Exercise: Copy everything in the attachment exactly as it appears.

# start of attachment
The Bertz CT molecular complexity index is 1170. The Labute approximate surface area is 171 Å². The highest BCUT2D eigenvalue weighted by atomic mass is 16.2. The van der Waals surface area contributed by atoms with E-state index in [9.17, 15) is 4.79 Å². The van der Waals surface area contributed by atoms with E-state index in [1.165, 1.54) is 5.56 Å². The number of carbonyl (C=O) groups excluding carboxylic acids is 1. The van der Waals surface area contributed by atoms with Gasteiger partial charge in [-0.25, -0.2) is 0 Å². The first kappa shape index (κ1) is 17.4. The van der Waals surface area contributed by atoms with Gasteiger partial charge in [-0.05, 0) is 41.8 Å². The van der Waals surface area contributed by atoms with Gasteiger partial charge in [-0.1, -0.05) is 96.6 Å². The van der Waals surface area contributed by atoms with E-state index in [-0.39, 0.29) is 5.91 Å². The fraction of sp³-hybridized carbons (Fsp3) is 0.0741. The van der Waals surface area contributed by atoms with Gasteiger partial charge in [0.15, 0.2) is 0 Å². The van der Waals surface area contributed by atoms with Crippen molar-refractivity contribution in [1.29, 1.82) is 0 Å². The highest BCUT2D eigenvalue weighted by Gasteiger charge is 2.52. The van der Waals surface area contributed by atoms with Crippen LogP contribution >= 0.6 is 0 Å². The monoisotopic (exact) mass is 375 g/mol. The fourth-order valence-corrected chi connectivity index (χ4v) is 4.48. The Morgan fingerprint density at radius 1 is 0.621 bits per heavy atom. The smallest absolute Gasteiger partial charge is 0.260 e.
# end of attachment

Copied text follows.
The Bertz CT molecular complexity index is 1170. The Labute approximate surface area is 171 Å². The highest BCUT2D eigenvalue weighted by atomic mass is 16.2. The van der Waals surface area contributed by atoms with E-state index in [9.17, 15) is 4.79 Å². The van der Waals surface area contributed by atoms with E-state index in [1.165, 1.54) is 5.56 Å². The number of carbonyl (C=O) groups excluding carboxylic acids is 1. The van der Waals surface area contributed by atoms with Gasteiger partial charge in [-0.25, -0.2) is 0 Å². The first kappa shape index (κ1) is 17.4. The van der Waals surface area contributed by atoms with Gasteiger partial charge in [-0.05, 0) is 41.8 Å². The van der Waals surface area contributed by atoms with Gasteiger partial charge in [-0.1, -0.05) is 96.6 Å². The van der Waals surface area contributed by atoms with E-state index in [-0.39, 0.29) is 5.91 Å². The fraction of sp³-hybridized carbons (Fsp3) is 0.0741. The van der Waals surface area contributed by atoms with Gasteiger partial charge in [0.15, 0.2) is 0 Å². The van der Waals surface area contributed by atoms with Crippen molar-refractivity contribution in [1.29, 1.82) is 0 Å². The highest BCUT2D eigenvalue weighted by Gasteiger charge is 2.52. The van der Waals surface area contributed by atoms with Crippen LogP contribution >= 0.6 is 0 Å². The monoisotopic (exact) mass is 375 g/mol. The fourth-order valence-corrected chi connectivity index (χ4v) is 4.48. The Morgan fingerprint density at radius 1 is 0.621 bits per heavy atom. The smallest absolute Gasteiger partial charge is 0.260 e.